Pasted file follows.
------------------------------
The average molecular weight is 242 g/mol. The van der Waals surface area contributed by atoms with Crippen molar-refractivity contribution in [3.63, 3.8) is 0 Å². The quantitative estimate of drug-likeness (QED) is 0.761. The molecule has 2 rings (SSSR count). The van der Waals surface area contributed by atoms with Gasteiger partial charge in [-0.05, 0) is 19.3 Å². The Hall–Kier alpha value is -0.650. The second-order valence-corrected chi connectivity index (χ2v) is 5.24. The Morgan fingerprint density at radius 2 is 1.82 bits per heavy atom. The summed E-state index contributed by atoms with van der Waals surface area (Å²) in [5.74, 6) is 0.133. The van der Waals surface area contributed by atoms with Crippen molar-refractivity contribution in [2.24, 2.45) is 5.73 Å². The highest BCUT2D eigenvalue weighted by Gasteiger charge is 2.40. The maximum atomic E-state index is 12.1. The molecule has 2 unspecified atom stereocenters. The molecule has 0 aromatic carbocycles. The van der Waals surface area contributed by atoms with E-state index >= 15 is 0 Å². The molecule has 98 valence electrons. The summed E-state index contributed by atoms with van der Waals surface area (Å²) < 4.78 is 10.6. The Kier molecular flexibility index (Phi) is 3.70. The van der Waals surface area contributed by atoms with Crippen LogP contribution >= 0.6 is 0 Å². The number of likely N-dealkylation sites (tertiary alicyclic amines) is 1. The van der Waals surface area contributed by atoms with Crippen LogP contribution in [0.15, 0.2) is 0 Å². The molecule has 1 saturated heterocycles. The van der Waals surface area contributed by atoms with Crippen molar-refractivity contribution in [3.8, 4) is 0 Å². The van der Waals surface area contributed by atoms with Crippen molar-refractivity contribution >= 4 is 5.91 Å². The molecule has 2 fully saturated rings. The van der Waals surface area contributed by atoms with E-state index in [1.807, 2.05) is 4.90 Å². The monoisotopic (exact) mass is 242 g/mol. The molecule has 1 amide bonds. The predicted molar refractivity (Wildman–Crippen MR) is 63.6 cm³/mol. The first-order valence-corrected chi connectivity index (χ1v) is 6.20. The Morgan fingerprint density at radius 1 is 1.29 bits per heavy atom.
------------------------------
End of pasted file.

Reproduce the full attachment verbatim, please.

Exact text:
The average molecular weight is 242 g/mol. The van der Waals surface area contributed by atoms with Crippen molar-refractivity contribution in [3.63, 3.8) is 0 Å². The quantitative estimate of drug-likeness (QED) is 0.761. The molecule has 2 rings (SSSR count). The van der Waals surface area contributed by atoms with Gasteiger partial charge in [-0.05, 0) is 19.3 Å². The Hall–Kier alpha value is -0.650. The second-order valence-corrected chi connectivity index (χ2v) is 5.24. The Morgan fingerprint density at radius 2 is 1.82 bits per heavy atom. The summed E-state index contributed by atoms with van der Waals surface area (Å²) in [5.74, 6) is 0.133. The van der Waals surface area contributed by atoms with Crippen molar-refractivity contribution in [2.24, 2.45) is 5.73 Å². The highest BCUT2D eigenvalue weighted by Gasteiger charge is 2.40. The maximum atomic E-state index is 12.1. The molecule has 2 unspecified atom stereocenters. The molecule has 0 aromatic carbocycles. The van der Waals surface area contributed by atoms with E-state index >= 15 is 0 Å². The molecule has 98 valence electrons. The summed E-state index contributed by atoms with van der Waals surface area (Å²) < 4.78 is 10.6. The Kier molecular flexibility index (Phi) is 3.70. The van der Waals surface area contributed by atoms with Crippen LogP contribution >= 0.6 is 0 Å². The number of likely N-dealkylation sites (tertiary alicyclic amines) is 1. The van der Waals surface area contributed by atoms with Crippen LogP contribution in [0.15, 0.2) is 0 Å². The molecule has 1 saturated heterocycles. The van der Waals surface area contributed by atoms with Crippen molar-refractivity contribution in [3.8, 4) is 0 Å². The van der Waals surface area contributed by atoms with Crippen molar-refractivity contribution >= 4 is 5.91 Å². The molecule has 2 fully saturated rings. The van der Waals surface area contributed by atoms with E-state index in [1.807, 2.05) is 4.90 Å². The monoisotopic (exact) mass is 242 g/mol. The molecule has 1 amide bonds. The predicted molar refractivity (Wildman–Crippen MR) is 63.6 cm³/mol. The first-order valence-corrected chi connectivity index (χ1v) is 6.20. The Morgan fingerprint density at radius 1 is 1.29 bits per heavy atom.